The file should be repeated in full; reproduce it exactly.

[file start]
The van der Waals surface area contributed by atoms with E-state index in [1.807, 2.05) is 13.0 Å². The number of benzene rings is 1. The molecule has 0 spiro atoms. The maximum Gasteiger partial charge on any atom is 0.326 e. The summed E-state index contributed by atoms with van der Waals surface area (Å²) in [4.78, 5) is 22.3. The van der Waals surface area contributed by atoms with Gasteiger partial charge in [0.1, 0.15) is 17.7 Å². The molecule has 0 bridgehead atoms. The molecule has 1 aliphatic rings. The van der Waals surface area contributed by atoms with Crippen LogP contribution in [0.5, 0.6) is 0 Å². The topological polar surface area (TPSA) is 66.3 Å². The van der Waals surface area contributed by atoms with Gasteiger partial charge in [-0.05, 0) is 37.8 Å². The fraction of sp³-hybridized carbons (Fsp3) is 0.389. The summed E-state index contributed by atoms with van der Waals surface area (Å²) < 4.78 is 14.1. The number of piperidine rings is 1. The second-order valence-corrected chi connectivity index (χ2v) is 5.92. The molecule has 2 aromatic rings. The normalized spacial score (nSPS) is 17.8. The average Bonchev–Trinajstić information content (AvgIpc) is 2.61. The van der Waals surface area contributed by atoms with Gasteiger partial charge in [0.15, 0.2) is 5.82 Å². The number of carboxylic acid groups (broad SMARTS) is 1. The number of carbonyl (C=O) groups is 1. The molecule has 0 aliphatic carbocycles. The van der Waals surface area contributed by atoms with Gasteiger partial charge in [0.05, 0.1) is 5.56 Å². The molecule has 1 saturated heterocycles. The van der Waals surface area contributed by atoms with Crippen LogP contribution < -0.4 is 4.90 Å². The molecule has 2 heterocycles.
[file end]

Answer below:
The van der Waals surface area contributed by atoms with E-state index in [1.807, 2.05) is 13.0 Å². The number of benzene rings is 1. The molecule has 0 spiro atoms. The maximum Gasteiger partial charge on any atom is 0.326 e. The summed E-state index contributed by atoms with van der Waals surface area (Å²) in [4.78, 5) is 22.3. The van der Waals surface area contributed by atoms with Gasteiger partial charge in [0.1, 0.15) is 17.7 Å². The molecule has 0 bridgehead atoms. The molecule has 1 aliphatic rings. The van der Waals surface area contributed by atoms with Crippen LogP contribution in [0.5, 0.6) is 0 Å². The topological polar surface area (TPSA) is 66.3 Å². The van der Waals surface area contributed by atoms with Gasteiger partial charge in [-0.05, 0) is 37.8 Å². The fraction of sp³-hybridized carbons (Fsp3) is 0.389. The summed E-state index contributed by atoms with van der Waals surface area (Å²) < 4.78 is 14.1. The number of piperidine rings is 1. The second-order valence-corrected chi connectivity index (χ2v) is 5.92. The molecule has 2 aromatic rings. The normalized spacial score (nSPS) is 17.8. The average Bonchev–Trinajstić information content (AvgIpc) is 2.61. The van der Waals surface area contributed by atoms with Gasteiger partial charge in [0.15, 0.2) is 5.82 Å². The number of carboxylic acid groups (broad SMARTS) is 1. The number of carbonyl (C=O) groups is 1. The molecule has 0 aliphatic carbocycles. The van der Waals surface area contributed by atoms with Gasteiger partial charge in [0.05, 0.1) is 5.56 Å². The molecule has 1 saturated heterocycles. The van der Waals surface area contributed by atoms with Crippen LogP contribution < -0.4 is 4.90 Å². The molecule has 2 heterocycles.